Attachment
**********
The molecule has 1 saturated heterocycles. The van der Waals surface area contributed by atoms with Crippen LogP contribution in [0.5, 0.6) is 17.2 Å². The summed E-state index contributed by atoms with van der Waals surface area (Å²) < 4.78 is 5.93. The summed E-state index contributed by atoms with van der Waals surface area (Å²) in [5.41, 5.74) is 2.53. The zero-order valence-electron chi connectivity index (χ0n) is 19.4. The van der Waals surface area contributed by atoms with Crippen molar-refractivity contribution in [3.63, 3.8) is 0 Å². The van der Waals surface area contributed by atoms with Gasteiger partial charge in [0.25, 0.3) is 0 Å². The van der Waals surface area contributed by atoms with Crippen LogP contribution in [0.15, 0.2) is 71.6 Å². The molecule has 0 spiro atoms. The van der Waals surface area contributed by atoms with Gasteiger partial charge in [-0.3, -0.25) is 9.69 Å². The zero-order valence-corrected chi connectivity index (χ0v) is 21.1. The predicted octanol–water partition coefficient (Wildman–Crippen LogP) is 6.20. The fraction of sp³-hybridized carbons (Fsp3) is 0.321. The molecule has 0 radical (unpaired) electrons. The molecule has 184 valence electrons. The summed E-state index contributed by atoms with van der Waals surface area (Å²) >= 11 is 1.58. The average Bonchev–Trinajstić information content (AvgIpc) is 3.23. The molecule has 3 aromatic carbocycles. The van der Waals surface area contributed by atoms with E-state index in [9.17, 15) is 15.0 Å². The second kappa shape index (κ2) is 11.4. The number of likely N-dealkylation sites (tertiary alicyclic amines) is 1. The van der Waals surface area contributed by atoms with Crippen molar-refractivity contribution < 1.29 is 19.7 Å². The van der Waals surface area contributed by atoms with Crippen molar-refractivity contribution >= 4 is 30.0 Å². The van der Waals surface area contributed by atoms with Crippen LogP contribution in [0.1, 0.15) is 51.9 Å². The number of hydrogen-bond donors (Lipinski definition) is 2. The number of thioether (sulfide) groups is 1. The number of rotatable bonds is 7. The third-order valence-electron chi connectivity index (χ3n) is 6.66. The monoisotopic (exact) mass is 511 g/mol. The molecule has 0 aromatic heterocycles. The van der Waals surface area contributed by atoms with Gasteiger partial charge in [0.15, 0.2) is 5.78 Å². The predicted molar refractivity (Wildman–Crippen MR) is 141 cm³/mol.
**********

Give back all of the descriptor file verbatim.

The molecule has 1 saturated heterocycles. The van der Waals surface area contributed by atoms with Crippen LogP contribution in [0.5, 0.6) is 17.2 Å². The summed E-state index contributed by atoms with van der Waals surface area (Å²) < 4.78 is 5.93. The summed E-state index contributed by atoms with van der Waals surface area (Å²) in [5.41, 5.74) is 2.53. The zero-order valence-electron chi connectivity index (χ0n) is 19.4. The van der Waals surface area contributed by atoms with Crippen molar-refractivity contribution in [3.63, 3.8) is 0 Å². The van der Waals surface area contributed by atoms with Gasteiger partial charge in [0.25, 0.3) is 0 Å². The van der Waals surface area contributed by atoms with Crippen LogP contribution in [0.15, 0.2) is 71.6 Å². The molecule has 0 spiro atoms. The van der Waals surface area contributed by atoms with Gasteiger partial charge in [-0.3, -0.25) is 9.69 Å². The zero-order valence-corrected chi connectivity index (χ0v) is 21.1. The predicted octanol–water partition coefficient (Wildman–Crippen LogP) is 6.20. The fraction of sp³-hybridized carbons (Fsp3) is 0.321. The molecule has 0 radical (unpaired) electrons. The molecule has 184 valence electrons. The summed E-state index contributed by atoms with van der Waals surface area (Å²) >= 11 is 1.58. The average Bonchev–Trinajstić information content (AvgIpc) is 3.23. The molecule has 3 aromatic carbocycles. The van der Waals surface area contributed by atoms with E-state index in [9.17, 15) is 15.0 Å². The second kappa shape index (κ2) is 11.4. The number of likely N-dealkylation sites (tertiary alicyclic amines) is 1. The van der Waals surface area contributed by atoms with Crippen molar-refractivity contribution < 1.29 is 19.7 Å². The van der Waals surface area contributed by atoms with Crippen molar-refractivity contribution >= 4 is 30.0 Å². The van der Waals surface area contributed by atoms with Crippen LogP contribution in [0.1, 0.15) is 51.9 Å². The number of hydrogen-bond donors (Lipinski definition) is 2. The number of thioether (sulfide) groups is 1. The number of rotatable bonds is 7. The third-order valence-electron chi connectivity index (χ3n) is 6.66. The monoisotopic (exact) mass is 511 g/mol. The molecule has 0 aromatic heterocycles. The van der Waals surface area contributed by atoms with Gasteiger partial charge in [0.15, 0.2) is 5.78 Å². The predicted molar refractivity (Wildman–Crippen MR) is 141 cm³/mol.